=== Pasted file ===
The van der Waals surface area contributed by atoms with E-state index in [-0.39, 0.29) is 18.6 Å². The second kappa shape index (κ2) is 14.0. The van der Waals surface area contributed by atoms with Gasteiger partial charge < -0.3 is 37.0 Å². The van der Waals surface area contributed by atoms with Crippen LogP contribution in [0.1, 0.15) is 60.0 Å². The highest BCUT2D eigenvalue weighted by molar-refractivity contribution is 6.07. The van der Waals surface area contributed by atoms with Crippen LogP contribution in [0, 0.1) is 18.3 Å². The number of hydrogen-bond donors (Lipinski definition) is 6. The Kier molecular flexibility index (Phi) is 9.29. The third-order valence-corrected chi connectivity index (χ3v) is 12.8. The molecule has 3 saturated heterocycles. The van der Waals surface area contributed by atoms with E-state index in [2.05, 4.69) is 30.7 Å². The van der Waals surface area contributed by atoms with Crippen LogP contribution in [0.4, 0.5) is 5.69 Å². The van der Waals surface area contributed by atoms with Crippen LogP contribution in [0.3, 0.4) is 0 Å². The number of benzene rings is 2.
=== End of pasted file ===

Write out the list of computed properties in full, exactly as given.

The van der Waals surface area contributed by atoms with E-state index in [-0.39, 0.29) is 18.6 Å². The second kappa shape index (κ2) is 14.0. The van der Waals surface area contributed by atoms with Gasteiger partial charge < -0.3 is 37.0 Å². The van der Waals surface area contributed by atoms with Crippen LogP contribution in [0.1, 0.15) is 60.0 Å². The highest BCUT2D eigenvalue weighted by molar-refractivity contribution is 6.07. The van der Waals surface area contributed by atoms with Crippen LogP contribution in [0, 0.1) is 18.3 Å². The number of hydrogen-bond donors (Lipinski definition) is 6. The Kier molecular flexibility index (Phi) is 9.29. The third-order valence-corrected chi connectivity index (χ3v) is 12.8. The molecule has 3 saturated heterocycles. The van der Waals surface area contributed by atoms with E-state index in [2.05, 4.69) is 30.7 Å². The van der Waals surface area contributed by atoms with Crippen LogP contribution in [0.4, 0.5) is 5.69 Å². The van der Waals surface area contributed by atoms with Crippen LogP contribution in [0.3, 0.4) is 0 Å². The number of benzene rings is 2.